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Agile is Rational, Rational is Agile Series: Agile Scales

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HOLITZA: Hi, guys. Well, thanks for joining me, you know, at this dinner party. I know you guys are busy with other people, but I thought maybe we could chat a little bit more about Agile and talk a little bit about architecture, a little bit about testing that we...

I really want to talk to you guys about how Agile scales, because this customer that I'm working with, they were acquired recently by a conglomerate and they were concerned to see if Agile will be, will work on a large scale in their organization. You know, is this valid concern?

AMBLER: Oh, yes, it's definitely a valid concern to be worrying about the scalability of Agile. But the good news is that yes, Agile definitely scales very well.

So for example, within IBM we've delivered software in the marketplace with Agile teams of over 200 people. And we currently have Agile programs around the five or six hundred person size. So from a scaling point of view, at least from a size point of view, Agile definitely scales.

One of the things we've also noticed is that you need to worry about more than just sizing when you're talking about scaling. So for example, team distribution is a scaling factor as far as I'm concerned. Regulatory compliance, governance, good things like that. So I think there's a lot to be considered when we talk about scaling.

HOLITZA: Great. So now it works for larger organizations, but what if the company I'm looking at is...or, the company I'm talking to is located globally, they're distributed across the world. So I've heard that Agile teams work best if they're collocated in small teams located in the same room. Is that true, or is that a misconception?

AMBLER: It's definitely true. I think software teams in general work better in collocated situations. But the reality is is that you're not always collocated. So for example if you've got people in different cubes, you're distributed now, you're no longer collocated let alone if you're on different floors or in different buildings, or if you've got people working from home. Or worst case, if they're working across the world.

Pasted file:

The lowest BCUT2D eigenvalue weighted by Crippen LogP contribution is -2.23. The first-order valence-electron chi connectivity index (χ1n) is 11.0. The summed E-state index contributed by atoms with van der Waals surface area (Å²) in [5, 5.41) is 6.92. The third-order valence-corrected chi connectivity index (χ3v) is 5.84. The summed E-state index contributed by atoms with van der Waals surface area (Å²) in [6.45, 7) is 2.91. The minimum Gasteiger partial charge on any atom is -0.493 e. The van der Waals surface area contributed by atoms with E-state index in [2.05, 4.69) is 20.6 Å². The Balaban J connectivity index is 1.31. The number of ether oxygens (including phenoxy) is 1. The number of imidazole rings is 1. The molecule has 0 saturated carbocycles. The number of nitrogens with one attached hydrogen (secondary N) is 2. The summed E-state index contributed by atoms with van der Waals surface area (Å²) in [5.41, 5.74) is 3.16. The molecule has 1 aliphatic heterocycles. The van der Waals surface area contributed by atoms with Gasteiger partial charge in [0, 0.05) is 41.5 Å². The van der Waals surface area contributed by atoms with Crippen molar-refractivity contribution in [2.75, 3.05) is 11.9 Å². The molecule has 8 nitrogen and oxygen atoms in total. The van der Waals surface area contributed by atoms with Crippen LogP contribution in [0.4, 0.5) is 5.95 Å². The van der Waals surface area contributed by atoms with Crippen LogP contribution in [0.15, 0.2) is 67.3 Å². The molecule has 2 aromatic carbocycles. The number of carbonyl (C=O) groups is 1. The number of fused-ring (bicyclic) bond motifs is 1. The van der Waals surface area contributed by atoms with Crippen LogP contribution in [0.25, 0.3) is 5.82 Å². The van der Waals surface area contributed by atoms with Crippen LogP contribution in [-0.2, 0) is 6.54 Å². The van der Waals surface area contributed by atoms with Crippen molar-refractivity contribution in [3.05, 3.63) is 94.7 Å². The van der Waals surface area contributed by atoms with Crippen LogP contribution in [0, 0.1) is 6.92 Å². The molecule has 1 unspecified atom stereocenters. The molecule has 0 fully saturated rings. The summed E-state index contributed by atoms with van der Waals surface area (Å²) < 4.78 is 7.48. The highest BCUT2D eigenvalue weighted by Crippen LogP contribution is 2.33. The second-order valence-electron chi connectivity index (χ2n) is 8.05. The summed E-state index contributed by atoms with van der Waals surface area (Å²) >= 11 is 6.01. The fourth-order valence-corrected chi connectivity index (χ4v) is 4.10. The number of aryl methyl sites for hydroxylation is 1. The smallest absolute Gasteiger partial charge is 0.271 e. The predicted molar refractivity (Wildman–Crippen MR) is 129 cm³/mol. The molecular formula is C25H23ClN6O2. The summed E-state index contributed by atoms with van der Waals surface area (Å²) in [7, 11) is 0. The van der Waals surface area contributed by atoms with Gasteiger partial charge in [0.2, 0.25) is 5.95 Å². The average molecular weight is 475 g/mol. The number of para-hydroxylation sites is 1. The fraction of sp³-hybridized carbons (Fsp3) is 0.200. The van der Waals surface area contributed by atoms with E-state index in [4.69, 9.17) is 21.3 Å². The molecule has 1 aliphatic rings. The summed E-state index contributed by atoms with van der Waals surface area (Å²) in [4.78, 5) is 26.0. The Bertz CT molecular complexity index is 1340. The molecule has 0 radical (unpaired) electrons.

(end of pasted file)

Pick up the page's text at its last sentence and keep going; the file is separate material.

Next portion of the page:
So there's very good reasons to distribute your team. You want to leverage expertise wherever you possibly can, but we also need to recognize that we're taking on a lot of risks so when we do so.

So to mitigate that risk, well, first of all I would advise people don't take the risk on if you can avoid it. You know, it's just...you know, why put your project at risk if you don't have to? But if you do decide to take on that risk, then there's two basic strategies that you want to employ.

First, you want to adopt better processes. So one of the things I always advise distributed teams is to organize themselves around the architecture of the system that your team structure and your architecture should reflect each other so that that way if I have teams in three different locations...

Perhaps I've got teams in Toronto, Bangalore and London, then the Toronto team should be working on one or more subsystems, the London team should be working on one or more subsystems and the Bangalore team should be working on one or more subsystems.

A common mistake is to actually spread the...to organize the team around job functions. So for example, to have the business analyst in Toronto, the developers in Bangalore and the testers in London. And the problem with that approach is that when you step back and observe the collaboration patterns that occur on software development teams, the most collaboration occurs between the people who are developing the subsystem.

So by organizing your team around those subsystems, by having the people in the same geographic area, you're actually minimizing the amount of collaboration that needs to occur between sites. And that actually reduces your risk. That's a very good thing. So I think that's an absolutely critical observation to make.

The second thing is to improve your tooling. So having integrated tool sets. One of the...a newer product from Rational is called Rational Team Concert. And I like to say that it's a distributed Agile development environment that's built by a distributed Agile team.

And so as a result the features and the functionality that we see in RTC the Rational Team Concert actually reflects the realities that distributed Agile teams face. And I think this is one of the reasons why we're seeing so many Agile teams move to RTC now, is because the tooling actually reflects what they're trying to achieve.